Extrapolating lab study on yeast: species may evolve around deadly environmental change within 50-100 generations

If however survival conditions are optimal, like a gradual increase of the environmental stressor, ‘modest’ inter-population contact – and indeed if such extrapolation from a microorganism to a blue whale would be as legitimate as the researchers in their Science publication risk to suggest.

By closely monitoring and comparing the fate of 2000 populations of baker´s yeast two biologists from the Canadian McGill University conclude that evolution may – under above-mentioned ideal circumstances – outpace environmental change to prevent extinction: “Adaptation was surprisingly frequent and rapid in small peripheral populations.”

We recently reported on rather more pessimistic new findings, published in Proceedings of the Royal Society B, that indicate organisms may have genetic boundaries that form a natural limit to the amount of environmental change that ‘quick evolution’ can buffer. In this study the stressor was temperature rise, and the maximum tolerance among different populations of a specific copepod was found to be as small as +0.5 degrees Celsius.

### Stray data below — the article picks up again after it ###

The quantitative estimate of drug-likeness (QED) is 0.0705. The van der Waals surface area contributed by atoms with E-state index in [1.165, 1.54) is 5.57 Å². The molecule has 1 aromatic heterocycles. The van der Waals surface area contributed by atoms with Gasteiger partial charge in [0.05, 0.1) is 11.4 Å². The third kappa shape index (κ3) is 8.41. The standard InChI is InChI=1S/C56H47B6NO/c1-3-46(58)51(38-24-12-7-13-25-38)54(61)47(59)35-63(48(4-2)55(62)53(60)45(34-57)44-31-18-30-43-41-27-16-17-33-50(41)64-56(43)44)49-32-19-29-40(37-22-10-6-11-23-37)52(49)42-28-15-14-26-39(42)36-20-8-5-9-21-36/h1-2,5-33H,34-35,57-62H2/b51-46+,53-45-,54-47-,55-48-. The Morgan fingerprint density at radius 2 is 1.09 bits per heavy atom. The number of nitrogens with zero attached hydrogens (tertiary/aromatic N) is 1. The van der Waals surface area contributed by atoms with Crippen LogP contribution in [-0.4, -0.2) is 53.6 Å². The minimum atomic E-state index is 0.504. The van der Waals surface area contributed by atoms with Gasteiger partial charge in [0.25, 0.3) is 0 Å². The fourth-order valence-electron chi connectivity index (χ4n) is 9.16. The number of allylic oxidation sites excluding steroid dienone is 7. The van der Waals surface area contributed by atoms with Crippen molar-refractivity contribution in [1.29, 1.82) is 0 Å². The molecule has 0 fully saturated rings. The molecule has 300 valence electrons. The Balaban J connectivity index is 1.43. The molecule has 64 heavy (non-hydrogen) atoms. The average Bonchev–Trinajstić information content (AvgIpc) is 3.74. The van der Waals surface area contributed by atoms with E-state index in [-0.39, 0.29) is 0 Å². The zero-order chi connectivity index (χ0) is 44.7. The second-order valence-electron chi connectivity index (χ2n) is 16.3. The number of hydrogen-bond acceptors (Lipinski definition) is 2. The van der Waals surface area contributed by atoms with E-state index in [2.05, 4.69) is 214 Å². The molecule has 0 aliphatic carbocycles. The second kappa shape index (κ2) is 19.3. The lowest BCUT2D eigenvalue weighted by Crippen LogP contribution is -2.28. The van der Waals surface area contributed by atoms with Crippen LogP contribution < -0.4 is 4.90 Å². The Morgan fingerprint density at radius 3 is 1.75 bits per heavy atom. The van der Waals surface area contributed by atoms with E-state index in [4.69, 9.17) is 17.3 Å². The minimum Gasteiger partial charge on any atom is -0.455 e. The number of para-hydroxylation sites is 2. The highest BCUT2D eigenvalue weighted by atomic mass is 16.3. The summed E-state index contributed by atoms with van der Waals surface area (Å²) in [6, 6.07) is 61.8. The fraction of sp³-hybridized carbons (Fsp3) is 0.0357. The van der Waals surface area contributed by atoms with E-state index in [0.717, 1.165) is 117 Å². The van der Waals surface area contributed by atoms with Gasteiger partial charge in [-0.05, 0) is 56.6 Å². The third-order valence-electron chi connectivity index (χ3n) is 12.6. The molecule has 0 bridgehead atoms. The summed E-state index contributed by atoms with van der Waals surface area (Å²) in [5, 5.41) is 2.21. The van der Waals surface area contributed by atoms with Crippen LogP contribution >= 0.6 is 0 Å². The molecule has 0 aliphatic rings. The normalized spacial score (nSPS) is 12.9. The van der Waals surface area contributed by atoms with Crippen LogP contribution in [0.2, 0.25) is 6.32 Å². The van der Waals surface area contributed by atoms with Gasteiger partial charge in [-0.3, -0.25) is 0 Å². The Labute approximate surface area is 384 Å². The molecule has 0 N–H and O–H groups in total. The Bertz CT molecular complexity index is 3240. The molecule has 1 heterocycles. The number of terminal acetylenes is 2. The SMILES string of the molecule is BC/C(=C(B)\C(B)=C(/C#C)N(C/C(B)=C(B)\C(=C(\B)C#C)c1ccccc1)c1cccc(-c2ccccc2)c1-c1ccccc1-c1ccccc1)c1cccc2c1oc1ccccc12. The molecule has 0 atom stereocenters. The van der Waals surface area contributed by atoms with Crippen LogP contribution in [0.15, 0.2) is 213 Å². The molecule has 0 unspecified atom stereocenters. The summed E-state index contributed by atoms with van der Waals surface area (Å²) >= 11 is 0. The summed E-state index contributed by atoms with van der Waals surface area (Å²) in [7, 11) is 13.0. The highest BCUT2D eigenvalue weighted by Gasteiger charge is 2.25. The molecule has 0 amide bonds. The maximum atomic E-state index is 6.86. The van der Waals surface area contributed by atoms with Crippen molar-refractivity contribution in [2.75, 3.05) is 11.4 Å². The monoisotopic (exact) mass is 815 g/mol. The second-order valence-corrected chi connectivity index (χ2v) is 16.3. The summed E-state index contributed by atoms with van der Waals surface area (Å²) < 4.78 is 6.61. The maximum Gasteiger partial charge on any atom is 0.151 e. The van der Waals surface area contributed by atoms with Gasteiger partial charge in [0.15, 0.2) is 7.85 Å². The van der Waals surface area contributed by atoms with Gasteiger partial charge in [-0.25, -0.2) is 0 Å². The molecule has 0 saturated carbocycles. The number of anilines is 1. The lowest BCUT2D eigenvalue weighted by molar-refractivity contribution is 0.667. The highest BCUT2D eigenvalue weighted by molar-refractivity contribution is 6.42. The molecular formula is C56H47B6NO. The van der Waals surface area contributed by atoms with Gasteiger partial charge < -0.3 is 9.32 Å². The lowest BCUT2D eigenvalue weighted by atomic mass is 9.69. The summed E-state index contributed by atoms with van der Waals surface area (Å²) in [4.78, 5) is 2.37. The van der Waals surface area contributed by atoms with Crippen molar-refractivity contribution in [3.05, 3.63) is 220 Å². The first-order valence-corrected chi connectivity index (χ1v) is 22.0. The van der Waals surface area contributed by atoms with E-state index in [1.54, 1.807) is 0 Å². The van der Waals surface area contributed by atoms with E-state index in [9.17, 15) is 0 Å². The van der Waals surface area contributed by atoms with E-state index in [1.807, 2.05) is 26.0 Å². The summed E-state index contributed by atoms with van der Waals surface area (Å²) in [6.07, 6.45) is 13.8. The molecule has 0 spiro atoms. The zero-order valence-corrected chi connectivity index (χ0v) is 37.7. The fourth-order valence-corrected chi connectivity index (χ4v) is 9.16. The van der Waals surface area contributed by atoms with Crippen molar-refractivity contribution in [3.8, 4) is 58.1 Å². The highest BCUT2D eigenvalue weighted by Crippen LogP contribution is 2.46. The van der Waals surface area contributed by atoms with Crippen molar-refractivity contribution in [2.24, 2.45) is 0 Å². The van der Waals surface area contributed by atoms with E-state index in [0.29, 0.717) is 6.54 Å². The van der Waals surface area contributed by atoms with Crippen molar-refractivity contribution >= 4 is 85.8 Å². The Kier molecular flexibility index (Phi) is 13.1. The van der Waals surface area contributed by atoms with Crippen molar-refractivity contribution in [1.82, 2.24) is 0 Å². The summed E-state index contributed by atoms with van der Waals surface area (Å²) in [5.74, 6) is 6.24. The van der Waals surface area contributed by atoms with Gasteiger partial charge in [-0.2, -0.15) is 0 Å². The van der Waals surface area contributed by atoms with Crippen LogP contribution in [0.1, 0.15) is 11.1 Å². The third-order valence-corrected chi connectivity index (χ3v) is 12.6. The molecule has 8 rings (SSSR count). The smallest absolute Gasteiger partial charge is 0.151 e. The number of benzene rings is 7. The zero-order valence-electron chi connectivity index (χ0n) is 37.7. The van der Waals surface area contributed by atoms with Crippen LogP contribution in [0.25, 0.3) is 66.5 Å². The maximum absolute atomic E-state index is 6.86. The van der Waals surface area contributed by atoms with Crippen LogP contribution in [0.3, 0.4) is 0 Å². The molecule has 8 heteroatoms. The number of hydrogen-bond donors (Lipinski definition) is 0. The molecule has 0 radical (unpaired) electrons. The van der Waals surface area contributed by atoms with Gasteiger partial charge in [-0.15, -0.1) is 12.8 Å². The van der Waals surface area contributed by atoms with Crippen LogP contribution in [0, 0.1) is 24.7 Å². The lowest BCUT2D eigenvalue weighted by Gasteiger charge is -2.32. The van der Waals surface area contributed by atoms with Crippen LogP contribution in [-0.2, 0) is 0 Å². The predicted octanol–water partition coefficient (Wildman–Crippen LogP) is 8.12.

In the Science study the stressor was an increase of salt to the yeast environment. The real world environmental problems of modern times – which culminate in the biodiversity crisis and a possible sixth mass extinction – are usually not caused by a gradual increase of one single environmental stressor, but rather many parallel ones, which may cause synergistic damage and which would require a multidimensional evolutionary response.

Besides, for many larger species, the changes that are currently happening within this perhaps maximum evolution speed of 50 to 100 generations may already be too much to survive – we would after all still be talking a timeframe of centuries. And many large species have fewer populations to play around with in this planetary-scale experiment than these two Canadian researchers had yeast colonies in their Quebec laboratory.

© Rolf Schuttenhelm | www.bitsofscience.org

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